In the cells of Bristol’s Old Police station, A Haunted Existence is a brand-new live theatre experience that recounts the trauma of many gay men in pre-1967 Britain.
“Even though these men were not blood relatives of mine, I feel a strong sense of kinship,” explains Tom Marshman, the show’s principal performer and writer.
With the help of historian Jeanie Sinclair, Marshman’s performance focuses on the story of a local man arrested in 1954 when homosexuality was still an imprisonable crime.
Staged in the hauntingly atmospheric old cells beneath The Island, Marshman uses these unearthed stories along with archives, vinyl music, and projections to divulge the post-war homosexual experience.
17-year-old Geoffrey Patrick Williamson was arrested on an Exeter to Bristol train after making ‘improper approaches’ to a man onboard. The passenger turned out to be a plainclothes police officer. Following his arrest, Williamson provided names of other gay men with which he had links.
One of the men arrested after Williamson’s confession was a decorated war hero who, awaiting questioning in police cells, used a cyanide capsule to end his life.
Defending his ruling in the case, the judge reported to The News of the World “that once vice got established it spread like a pestilence and unless held in check, threatened to spread indefinitely”.
In the same year as Williamson’s arrest, an independent government review was launched into the legislation prohibiting male same-sex relations – at the time, 1,069 men were incarcerated for the offence. The Wolfenden Report (as it became known) later recommended partially decriminalising homosexuality.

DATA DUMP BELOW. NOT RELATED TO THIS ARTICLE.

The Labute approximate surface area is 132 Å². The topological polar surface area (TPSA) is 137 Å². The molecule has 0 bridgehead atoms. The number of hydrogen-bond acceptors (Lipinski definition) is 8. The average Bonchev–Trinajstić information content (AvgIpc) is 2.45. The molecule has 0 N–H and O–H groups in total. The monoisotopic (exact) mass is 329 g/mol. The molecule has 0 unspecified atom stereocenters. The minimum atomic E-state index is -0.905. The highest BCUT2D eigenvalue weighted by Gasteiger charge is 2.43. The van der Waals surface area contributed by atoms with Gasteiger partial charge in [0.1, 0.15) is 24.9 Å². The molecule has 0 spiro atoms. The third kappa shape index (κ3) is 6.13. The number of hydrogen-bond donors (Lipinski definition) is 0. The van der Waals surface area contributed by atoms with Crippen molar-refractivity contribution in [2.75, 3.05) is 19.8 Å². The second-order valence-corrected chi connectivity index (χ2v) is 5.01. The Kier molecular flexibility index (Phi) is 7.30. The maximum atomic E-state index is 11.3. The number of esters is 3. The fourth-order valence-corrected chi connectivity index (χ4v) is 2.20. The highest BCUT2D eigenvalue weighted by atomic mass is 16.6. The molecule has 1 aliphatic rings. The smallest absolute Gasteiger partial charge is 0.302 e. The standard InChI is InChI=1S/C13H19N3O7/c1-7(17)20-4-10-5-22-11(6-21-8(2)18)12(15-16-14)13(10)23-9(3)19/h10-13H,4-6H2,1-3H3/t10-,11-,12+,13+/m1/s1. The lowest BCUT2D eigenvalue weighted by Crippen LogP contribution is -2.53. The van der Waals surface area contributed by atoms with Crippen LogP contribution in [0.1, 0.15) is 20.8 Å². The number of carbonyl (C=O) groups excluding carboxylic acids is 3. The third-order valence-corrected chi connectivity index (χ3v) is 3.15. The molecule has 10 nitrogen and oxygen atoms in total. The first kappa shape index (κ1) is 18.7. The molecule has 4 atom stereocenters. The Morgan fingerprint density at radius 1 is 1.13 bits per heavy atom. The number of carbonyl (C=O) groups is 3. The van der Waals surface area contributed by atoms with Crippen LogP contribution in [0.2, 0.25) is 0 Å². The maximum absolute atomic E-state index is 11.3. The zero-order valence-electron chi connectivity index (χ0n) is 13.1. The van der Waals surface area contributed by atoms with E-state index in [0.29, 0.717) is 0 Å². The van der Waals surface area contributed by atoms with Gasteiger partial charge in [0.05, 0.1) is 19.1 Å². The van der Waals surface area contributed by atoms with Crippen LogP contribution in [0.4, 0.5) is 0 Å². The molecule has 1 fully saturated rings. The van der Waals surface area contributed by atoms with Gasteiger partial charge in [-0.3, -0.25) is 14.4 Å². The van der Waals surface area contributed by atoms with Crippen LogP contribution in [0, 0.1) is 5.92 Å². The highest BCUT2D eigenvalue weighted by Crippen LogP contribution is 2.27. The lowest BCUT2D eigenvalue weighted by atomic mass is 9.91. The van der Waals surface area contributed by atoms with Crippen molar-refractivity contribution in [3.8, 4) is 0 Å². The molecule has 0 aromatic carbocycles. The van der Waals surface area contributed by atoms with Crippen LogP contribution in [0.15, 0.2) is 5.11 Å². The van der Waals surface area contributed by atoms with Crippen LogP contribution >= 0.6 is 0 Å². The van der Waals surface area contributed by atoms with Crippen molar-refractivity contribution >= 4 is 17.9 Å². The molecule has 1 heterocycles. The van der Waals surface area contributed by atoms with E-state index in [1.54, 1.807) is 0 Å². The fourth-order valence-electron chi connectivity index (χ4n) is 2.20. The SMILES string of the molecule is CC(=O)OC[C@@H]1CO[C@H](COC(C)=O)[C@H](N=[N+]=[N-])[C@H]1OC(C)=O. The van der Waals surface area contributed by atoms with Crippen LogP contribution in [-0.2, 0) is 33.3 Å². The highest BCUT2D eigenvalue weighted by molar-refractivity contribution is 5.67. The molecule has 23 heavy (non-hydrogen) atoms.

After Pride month in August and “big name brands demonstrating their support and allegiance”, it is easy, Tom says, to forget “the haunted existence” of gay men who lived six decades ago.
“Ordinary people have extraordinary stories, and it has been a fascinating journey that has taken us to places that we hadn’t expected,” says Jeanie.
Speaking of the performance Tom says: “I first heard about the story [of Geoffrey Williamson] in an LGBT history conference where local historian Andy Foyle spoke about [the] case and the story really captured my imagination.”
Compiling information from the Bishopsgate Institute, which houses one of the largest LGBT archives in the UK, Jeanie has compiled a mini-archive that visitors can explore during their visit. There is also an installation artwork that includes contributions from students who have taken part in Tom and Jeanie’s workshops that explore life in England before partial decriminalisation in 1967.
Tom says he has “animated the stories” with performance, lip-sinking, drag, dance and video which adds “moments of lightness” that make the stories “more relatable and memorable”.
Creating A Haunted Existence has helped Tom to understand inherited trauma. “I spent a while talking and collecting how people today feel about society’s historic attitudes to homosexuality,” he explains. It is clear, Tom says, the legacy of intolerance “was passed on to the next generation”.
Tom says bringing “our ancestor’s stories” to light helps the community “understand we are our history”. “In the LGBTQ world we often talk about a sense of family,” Tom continues, “and I have profoundly felt that for these men.”
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